We believe there is a better way to scale eDiscovery project management by harnessing the latest technology. Technology lets you capture and apply the skills and experience of your organisation, all of the time and on every matter. Having a dynamic platform for collaboration is key to delivering a successful e Discovery project. At Panoram, we have built our own proprietary Digital Project Management platform (PDPM) – a collaboration environment for the entire eDiscovery team built in MS Teams and surfacing other M365 applications. It provides access to the information that each person on the team needs, when they need it. One source of the truth, with all project details searchable, retrievable, and auditable. And it is eDiscovery platform agnostic so works with all the eDiscovery technologies project managers love to use.  

‘So what are the benefits, the results’?

The benefits of PDPM really relate to everyone on the eDiscovery team. It means instructions don’t get lost in email threads, repeatable tasks are automated, progress is tracked and everyone on the team knows exactly where the project is up to.

As a Project Manager they get instant access to where any data element is in the process. That frees them up from boring repetitive tasks like creating reports, finding the latest instructions. It gives them back the time to help the lawyers think about the best way to run the eDiscovery. To advise them on their decision-making, how it will affect timing or cost, really adding value.

As a lawyer they can see exactly where the review is up to – how many documents are being reviewed, how long a matter is likely to take, allowing them to do resource planning. And they can do all that in Teams rather than the review platform – so it’s a familiar environment for them, especially if they are not technical.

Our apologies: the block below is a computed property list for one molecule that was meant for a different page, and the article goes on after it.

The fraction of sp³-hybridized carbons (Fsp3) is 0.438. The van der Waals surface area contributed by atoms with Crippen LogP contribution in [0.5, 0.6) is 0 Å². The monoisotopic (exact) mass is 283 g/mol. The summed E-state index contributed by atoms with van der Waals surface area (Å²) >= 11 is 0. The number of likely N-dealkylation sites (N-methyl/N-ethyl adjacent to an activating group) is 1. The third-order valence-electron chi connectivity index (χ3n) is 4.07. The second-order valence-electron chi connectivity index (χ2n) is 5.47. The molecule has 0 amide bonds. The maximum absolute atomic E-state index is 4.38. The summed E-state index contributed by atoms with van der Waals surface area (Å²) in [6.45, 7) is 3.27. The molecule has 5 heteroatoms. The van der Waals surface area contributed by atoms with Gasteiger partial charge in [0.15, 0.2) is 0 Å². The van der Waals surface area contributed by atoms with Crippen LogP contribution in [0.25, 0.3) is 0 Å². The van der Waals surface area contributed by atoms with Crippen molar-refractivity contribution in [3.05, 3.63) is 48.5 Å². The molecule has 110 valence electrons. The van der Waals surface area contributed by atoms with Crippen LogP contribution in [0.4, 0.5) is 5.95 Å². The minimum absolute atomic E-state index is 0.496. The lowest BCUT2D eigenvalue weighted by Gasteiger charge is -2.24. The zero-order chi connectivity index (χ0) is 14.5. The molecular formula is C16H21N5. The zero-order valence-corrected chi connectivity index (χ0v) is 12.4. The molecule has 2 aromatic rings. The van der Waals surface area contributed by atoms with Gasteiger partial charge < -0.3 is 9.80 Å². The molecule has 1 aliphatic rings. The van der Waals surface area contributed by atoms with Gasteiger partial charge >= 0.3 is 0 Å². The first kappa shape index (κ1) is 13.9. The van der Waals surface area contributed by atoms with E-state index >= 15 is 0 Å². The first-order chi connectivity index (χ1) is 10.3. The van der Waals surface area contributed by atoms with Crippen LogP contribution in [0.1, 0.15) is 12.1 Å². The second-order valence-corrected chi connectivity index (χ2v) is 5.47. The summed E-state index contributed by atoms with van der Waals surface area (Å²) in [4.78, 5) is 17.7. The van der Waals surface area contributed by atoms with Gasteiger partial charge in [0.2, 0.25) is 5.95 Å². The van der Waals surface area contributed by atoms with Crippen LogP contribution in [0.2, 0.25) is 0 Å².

As a client I can see who is working on my project, what tasks are outstanding, how it is tracking to budget. Overall, the platform captures the entire eDiscovery Project Management process and ensures that projects are delivered on time, in scope and to budget. Simply better control of the project, which means happier team members and happier clients.

‘Finally, can you share one key point, a highlight or a nugget based on your experience’?

Sure. Digital is driving the world right now and corporate legal departments are about to undertake their digital transformation journey – the same journey their HR, Finance and other departments have already undergone. Covid is accelerating this. Expect those changes to filter through to the way eDiscovery is provided.

Anything that isn’t digital today, expect there to be pressure to transform it, to leverage technology wherever possible and expect Microsoft to continue to be the leading enterprise technology platform enabling that journey.

Look to the tools you have already own to solve business challenges. There is so much power in the platforms we all use every day and M365 is creating a citizen developer ecosystem by providing the tools everyone can use.

eDiscovery specialists are already comparatively very technical – my recommendation is using that power to automate what you are doing today. Be part of your exciting digital future!

<strong>Greg Wildisen</strong>
Greg Wildisen

Panoram Co-Founder